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Perceptual control theory (PCT) is a model of the psychological and behavioral processes occurring within living beings, including humans. It demonstrates that animals are goal-driven, purposeful entities rather than automata repeating conditioned responses to external stimuli or computers planning commands that will produce desired actions. Behavior, in PCT, is the means by which an organism controls its perceptions; and actions are not controlled, they are varied so as to cancel the effects that unpredictable environmental disturbances would otherwise have on controlled perceptions. PCT is grounded in the principles of negative feedback but differs in important respects from engineering control theory. Numerous computer simulations of specific behavioral situations demonstrate its efficacy,[1] with extremely high correlations to observational data (0.95 or better), such as are routinely expected in physics and chemistry.

The place of purpose (intention) and causation in psychology[edit | edit source]

A tradition from Aristotle through William James recognizes that behavior is purposeful rather than merely reactive. However, the only evidence for intentions was subjective. Behaviorists following Wundt, Thorndyke, Watson, and others rejected introspective reports as data for an objective science of psychology. Only observable behavior could be admitted as data.[2]

There follows from this stance the assumption that environmental events (stimuli) cause behavioral actions (responses). This assumption persists in cognitive psychology, which interposes cognitive maps between stimulus and response, but otherwise retains the assumption of linear causation from environment to behavior.

Another, more specific reason for rejecting notions of purpose or intention was that they could not see how a goal (a state that did not yet exist) could cause the behavior that led to it.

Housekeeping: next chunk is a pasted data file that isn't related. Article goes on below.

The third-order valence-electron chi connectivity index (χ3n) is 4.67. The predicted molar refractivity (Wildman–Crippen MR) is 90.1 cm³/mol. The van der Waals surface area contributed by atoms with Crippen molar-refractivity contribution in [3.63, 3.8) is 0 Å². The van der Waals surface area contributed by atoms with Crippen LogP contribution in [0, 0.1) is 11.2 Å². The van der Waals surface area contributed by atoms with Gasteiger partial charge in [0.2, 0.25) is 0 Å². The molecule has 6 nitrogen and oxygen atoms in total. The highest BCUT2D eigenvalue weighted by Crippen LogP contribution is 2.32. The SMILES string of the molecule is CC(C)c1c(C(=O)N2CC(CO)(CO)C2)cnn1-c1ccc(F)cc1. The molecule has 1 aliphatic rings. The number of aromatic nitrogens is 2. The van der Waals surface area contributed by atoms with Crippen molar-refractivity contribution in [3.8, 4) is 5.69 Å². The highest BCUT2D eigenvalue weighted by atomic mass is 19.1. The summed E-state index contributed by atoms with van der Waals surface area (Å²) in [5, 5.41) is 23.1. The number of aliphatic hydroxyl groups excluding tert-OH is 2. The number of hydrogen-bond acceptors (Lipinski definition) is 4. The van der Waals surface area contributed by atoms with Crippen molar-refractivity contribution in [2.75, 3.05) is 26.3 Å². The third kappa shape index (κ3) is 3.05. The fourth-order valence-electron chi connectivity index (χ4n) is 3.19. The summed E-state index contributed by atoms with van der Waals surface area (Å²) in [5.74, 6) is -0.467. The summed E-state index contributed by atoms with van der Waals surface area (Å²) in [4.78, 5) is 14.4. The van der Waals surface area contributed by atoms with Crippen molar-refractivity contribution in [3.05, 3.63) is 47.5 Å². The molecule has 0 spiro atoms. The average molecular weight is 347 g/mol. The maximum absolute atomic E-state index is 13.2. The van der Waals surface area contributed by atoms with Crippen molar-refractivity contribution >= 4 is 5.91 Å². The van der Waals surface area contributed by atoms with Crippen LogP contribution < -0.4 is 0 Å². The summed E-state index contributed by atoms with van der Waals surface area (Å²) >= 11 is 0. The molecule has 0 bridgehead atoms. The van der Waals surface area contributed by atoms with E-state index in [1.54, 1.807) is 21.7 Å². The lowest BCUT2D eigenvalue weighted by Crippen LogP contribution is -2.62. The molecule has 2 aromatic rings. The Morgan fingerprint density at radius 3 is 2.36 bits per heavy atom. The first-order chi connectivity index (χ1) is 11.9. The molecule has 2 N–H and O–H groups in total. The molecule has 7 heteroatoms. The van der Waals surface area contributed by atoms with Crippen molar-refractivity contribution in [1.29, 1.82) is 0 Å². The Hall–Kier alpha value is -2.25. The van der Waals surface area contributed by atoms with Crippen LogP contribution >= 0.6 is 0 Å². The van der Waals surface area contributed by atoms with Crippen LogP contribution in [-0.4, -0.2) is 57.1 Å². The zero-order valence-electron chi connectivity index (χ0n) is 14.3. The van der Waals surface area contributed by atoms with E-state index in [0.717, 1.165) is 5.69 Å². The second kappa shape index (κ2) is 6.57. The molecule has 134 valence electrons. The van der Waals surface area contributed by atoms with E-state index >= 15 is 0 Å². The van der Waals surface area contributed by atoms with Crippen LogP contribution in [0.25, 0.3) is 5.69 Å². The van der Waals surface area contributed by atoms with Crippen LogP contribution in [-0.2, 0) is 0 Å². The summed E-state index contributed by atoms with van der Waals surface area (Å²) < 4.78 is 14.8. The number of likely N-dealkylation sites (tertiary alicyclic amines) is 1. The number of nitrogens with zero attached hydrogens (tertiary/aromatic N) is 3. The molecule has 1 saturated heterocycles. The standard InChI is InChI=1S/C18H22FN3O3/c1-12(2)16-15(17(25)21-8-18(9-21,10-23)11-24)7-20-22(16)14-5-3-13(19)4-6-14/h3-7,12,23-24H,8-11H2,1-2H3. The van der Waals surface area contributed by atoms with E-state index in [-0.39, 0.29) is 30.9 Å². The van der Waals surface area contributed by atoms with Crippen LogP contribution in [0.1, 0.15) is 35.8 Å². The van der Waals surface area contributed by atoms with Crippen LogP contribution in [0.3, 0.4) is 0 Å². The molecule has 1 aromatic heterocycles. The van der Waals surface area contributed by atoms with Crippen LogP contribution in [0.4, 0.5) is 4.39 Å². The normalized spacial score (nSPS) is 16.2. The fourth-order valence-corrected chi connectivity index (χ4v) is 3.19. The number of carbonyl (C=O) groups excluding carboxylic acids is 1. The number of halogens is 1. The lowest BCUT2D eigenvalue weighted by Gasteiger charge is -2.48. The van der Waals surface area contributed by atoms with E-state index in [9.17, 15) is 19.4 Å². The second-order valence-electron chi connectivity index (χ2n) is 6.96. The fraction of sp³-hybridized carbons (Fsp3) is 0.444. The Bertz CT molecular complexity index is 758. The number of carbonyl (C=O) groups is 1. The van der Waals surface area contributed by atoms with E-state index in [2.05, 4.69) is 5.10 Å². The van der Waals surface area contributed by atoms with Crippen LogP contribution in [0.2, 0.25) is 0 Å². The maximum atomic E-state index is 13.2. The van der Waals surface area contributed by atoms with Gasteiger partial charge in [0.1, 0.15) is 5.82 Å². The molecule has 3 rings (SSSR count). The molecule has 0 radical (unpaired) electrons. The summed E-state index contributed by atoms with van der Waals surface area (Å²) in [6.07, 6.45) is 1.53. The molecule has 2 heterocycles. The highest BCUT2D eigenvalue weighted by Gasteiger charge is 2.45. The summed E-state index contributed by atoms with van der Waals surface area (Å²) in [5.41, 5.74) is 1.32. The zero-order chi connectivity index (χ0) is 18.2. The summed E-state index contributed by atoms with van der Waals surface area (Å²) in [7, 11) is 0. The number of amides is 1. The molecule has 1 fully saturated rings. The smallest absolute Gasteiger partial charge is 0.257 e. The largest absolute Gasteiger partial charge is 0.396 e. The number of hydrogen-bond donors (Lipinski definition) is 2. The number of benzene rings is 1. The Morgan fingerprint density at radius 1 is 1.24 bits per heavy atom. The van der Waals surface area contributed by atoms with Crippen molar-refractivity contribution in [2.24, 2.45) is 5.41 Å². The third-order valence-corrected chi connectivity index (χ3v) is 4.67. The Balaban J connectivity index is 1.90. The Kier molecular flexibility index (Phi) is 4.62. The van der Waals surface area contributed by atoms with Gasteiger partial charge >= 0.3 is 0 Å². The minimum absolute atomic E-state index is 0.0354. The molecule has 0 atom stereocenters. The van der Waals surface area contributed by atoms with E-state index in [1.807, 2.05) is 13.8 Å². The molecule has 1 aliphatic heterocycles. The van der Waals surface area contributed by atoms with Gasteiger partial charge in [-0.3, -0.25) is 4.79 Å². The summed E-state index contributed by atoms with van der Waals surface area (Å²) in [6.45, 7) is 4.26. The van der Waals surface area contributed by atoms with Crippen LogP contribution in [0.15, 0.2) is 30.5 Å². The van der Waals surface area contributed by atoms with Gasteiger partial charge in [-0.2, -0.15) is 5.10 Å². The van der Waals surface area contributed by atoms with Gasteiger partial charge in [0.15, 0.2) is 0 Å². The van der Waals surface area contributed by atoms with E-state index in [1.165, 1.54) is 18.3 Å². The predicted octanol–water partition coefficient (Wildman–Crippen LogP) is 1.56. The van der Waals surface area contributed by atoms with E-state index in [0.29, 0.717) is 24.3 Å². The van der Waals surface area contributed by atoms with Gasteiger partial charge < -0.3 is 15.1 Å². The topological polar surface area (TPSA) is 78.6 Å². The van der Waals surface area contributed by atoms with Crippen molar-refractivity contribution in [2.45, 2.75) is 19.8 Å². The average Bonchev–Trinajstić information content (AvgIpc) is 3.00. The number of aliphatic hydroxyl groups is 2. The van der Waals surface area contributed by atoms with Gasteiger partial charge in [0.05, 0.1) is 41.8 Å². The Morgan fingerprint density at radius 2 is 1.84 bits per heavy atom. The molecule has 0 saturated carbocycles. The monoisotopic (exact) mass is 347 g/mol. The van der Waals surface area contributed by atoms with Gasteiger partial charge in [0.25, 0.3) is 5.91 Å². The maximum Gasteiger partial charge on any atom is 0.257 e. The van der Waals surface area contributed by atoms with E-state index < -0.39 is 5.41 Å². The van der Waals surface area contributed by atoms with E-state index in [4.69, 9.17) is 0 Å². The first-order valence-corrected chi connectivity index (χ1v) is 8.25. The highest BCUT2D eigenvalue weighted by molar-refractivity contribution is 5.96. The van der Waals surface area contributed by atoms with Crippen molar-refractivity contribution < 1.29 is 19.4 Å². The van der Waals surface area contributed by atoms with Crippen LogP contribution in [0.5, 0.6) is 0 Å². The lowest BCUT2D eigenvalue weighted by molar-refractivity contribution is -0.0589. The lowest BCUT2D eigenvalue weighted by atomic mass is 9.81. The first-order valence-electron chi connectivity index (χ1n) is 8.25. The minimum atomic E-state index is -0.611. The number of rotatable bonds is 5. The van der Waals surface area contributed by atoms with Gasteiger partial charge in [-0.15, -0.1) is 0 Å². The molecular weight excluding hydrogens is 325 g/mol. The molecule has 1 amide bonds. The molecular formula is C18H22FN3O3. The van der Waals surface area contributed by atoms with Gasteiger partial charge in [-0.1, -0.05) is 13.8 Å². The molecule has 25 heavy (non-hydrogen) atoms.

PCT provides a model of the functioning of organisms in which purpose has objective status without recourse to introspection, and in which causation is circular around feedback loops, resolving philosophical arguments about teleology.

Methodology[edit | edit source]

The principal datum in PCT methodology is the controlled variable. The fundamental step of PCT research, the Test for controlled variables, is the slow and gentle application of disturbing influences to the state of a variable in the environment which the researcher surmises is already under control by the observed organism. It is essential not to overwhelm the organism's ability to control, since that is what is being investigated. If the organism changes its actions just so as to prevent the disturbing influence from having the expected effect on that variable, that is strong evidence that the experimental action disturbed a controlled variable. It may take a number of variations of the disturbance to isolate just which aspect of the environmental situation is under control, as perceived by the observed organism.

The controlled variable as measured by the observer corresponds to a reference value for a perception that the organism is controlling. The controlled variable is thus an objective index of the purpose or intention of those particular behavioral actions by the organism—the goal which those actions consistently work to attain despite disturbances.

Data for individuals are not aggregated for statistical analysis;[3] instead, a generative model is built which replicates the data observed for individuals with very high fidelity (0.95 or better). With two variables specified, the controlled input and the reference (a variable ′setpoint′), a properly designed control system, simulated on a digital computer, produces outputs that almost precisely oppose unpredictable disturbances to the controlled input. Further, the variance from perfect control (which would result in zero effect of the disturbance) accords well with that observed for living organisms.[4]

History[edit | edit source]